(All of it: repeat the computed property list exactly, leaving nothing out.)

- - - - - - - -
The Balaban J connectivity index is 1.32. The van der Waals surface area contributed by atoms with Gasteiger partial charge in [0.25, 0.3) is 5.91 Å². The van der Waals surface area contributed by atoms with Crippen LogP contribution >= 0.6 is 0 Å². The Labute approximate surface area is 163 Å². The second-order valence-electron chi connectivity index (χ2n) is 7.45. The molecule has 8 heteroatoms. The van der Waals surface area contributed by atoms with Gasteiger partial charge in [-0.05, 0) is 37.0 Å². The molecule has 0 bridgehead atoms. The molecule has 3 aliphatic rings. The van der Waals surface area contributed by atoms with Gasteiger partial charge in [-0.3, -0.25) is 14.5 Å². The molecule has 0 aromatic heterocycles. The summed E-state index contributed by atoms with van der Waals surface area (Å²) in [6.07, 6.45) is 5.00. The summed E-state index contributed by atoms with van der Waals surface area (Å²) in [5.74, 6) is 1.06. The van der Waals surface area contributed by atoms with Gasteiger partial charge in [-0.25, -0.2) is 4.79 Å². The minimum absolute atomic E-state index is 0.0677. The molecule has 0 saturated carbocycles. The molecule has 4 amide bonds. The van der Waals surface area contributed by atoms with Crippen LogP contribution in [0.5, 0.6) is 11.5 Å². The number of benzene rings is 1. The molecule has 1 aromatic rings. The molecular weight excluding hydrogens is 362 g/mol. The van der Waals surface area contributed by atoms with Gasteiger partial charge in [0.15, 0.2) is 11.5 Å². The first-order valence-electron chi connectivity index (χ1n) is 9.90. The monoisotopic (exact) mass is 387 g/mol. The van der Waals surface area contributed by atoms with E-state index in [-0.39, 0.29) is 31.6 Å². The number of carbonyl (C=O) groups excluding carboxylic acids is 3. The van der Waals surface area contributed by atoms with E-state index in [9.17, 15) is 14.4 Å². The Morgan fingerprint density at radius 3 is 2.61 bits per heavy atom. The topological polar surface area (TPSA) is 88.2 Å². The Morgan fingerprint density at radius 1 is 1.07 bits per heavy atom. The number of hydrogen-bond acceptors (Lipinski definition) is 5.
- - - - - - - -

The Balaban J connectivity index is 1.32. The van der Waals surface area contributed by atoms with Gasteiger partial charge in [0.25, 0.3) is 5.91 Å². The van der Waals surface area contributed by atoms with Crippen LogP contribution >= 0.6 is 0 Å². The Labute approximate surface area is 163 Å². The second-order valence-electron chi connectivity index (χ2n) is 7.45. The molecule has 8 heteroatoms. The van der Waals surface area contributed by atoms with Gasteiger partial charge in [-0.05, 0) is 37.0 Å². The molecule has 0 bridgehead atoms. The molecule has 3 aliphatic rings. The van der Waals surface area contributed by atoms with Gasteiger partial charge in [-0.3, -0.25) is 14.5 Å². The molecule has 0 aromatic heterocycles. The summed E-state index contributed by atoms with van der Waals surface area (Å²) in [6.07, 6.45) is 5.00. The summed E-state index contributed by atoms with van der Waals surface area (Å²) in [5.74, 6) is 1.06. The van der Waals surface area contributed by atoms with Gasteiger partial charge in [-0.25, -0.2) is 4.79 Å². The minimum absolute atomic E-state index is 0.0677. The molecule has 0 saturated carbocycles. The molecule has 4 amide bonds. The van der Waals surface area contributed by atoms with Crippen LogP contribution in [0.5, 0.6) is 11.5 Å². The number of benzene rings is 1. The molecule has 1 aromatic rings. The molecular weight excluding hydrogens is 362 g/mol. The van der Waals surface area contributed by atoms with Gasteiger partial charge in [0.15, 0.2) is 11.5 Å². The first-order valence-electron chi connectivity index (χ1n) is 9.90. The monoisotopic (exact) mass is 387 g/mol. The van der Waals surface area contributed by atoms with E-state index in [-0.39, 0.29) is 31.6 Å². The number of carbonyl (C=O) groups excluding carboxylic acids is 3. The van der Waals surface area contributed by atoms with E-state index in [9.17, 15) is 14.4 Å². The Morgan fingerprint density at radius 3 is 2.61 bits per heavy atom. The topological polar surface area (TPSA) is 88.2 Å². The Morgan fingerprint density at radius 1 is 1.07 bits per heavy atom. The number of hydrogen-bond acceptors (Lipinski definition) is 5.